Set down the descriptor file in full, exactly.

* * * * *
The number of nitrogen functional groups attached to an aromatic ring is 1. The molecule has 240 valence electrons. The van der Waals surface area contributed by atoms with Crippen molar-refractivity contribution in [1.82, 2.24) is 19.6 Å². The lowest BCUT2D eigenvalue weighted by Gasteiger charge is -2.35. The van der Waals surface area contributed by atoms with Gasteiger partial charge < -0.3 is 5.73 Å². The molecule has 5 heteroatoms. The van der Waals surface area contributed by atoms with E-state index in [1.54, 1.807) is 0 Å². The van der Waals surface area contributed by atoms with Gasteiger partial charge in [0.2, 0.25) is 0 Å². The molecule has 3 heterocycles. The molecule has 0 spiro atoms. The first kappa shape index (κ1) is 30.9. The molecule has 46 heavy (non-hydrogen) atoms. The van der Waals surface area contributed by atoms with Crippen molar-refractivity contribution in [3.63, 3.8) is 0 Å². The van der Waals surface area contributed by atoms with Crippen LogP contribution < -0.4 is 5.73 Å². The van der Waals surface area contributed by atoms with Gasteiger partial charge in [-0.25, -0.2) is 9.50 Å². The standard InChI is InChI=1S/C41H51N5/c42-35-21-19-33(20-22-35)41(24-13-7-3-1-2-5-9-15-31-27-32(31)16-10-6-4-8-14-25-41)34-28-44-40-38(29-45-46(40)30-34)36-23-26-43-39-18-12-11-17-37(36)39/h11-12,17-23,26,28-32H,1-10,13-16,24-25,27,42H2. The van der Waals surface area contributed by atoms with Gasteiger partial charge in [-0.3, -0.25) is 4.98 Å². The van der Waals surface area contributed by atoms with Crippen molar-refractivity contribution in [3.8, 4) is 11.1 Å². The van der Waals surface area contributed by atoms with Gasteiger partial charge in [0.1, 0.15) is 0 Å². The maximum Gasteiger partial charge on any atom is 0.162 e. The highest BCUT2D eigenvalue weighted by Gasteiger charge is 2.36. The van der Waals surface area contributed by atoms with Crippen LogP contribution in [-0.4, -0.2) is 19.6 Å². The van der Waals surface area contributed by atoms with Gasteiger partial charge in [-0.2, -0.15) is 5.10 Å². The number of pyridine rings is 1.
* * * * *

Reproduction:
The number of nitrogen functional groups attached to an aromatic ring is 1. The molecule has 240 valence electrons. The van der Waals surface area contributed by atoms with Crippen molar-refractivity contribution in [1.82, 2.24) is 19.6 Å². The lowest BCUT2D eigenvalue weighted by Gasteiger charge is -2.35. The van der Waals surface area contributed by atoms with Gasteiger partial charge < -0.3 is 5.73 Å². The molecule has 5 heteroatoms. The van der Waals surface area contributed by atoms with E-state index in [1.54, 1.807) is 0 Å². The van der Waals surface area contributed by atoms with Gasteiger partial charge in [0.2, 0.25) is 0 Å². The molecule has 3 heterocycles. The molecule has 0 spiro atoms. The first kappa shape index (κ1) is 30.9. The molecule has 46 heavy (non-hydrogen) atoms. The van der Waals surface area contributed by atoms with Crippen molar-refractivity contribution in [3.63, 3.8) is 0 Å². The van der Waals surface area contributed by atoms with Crippen LogP contribution < -0.4 is 5.73 Å². The van der Waals surface area contributed by atoms with Gasteiger partial charge in [-0.25, -0.2) is 9.50 Å². The standard InChI is InChI=1S/C41H51N5/c42-35-21-19-33(20-22-35)41(24-13-7-3-1-2-5-9-15-31-27-32(31)16-10-6-4-8-14-25-41)34-28-44-40-38(29-45-46(40)30-34)36-23-26-43-39-18-12-11-17-37(36)39/h11-12,17-23,26,28-32H,1-10,13-16,24-25,27,42H2. The van der Waals surface area contributed by atoms with Gasteiger partial charge in [-0.3, -0.25) is 4.98 Å². The van der Waals surface area contributed by atoms with Crippen molar-refractivity contribution in [3.8, 4) is 11.1 Å². The van der Waals surface area contributed by atoms with Gasteiger partial charge in [0.1, 0.15) is 0 Å². The maximum Gasteiger partial charge on any atom is 0.162 e. The highest BCUT2D eigenvalue weighted by Gasteiger charge is 2.36. The van der Waals surface area contributed by atoms with Crippen LogP contribution in [-0.4, -0.2) is 19.6 Å². The van der Waals surface area contributed by atoms with Gasteiger partial charge in [-0.2, -0.15) is 5.10 Å². The number of pyridine rings is 1.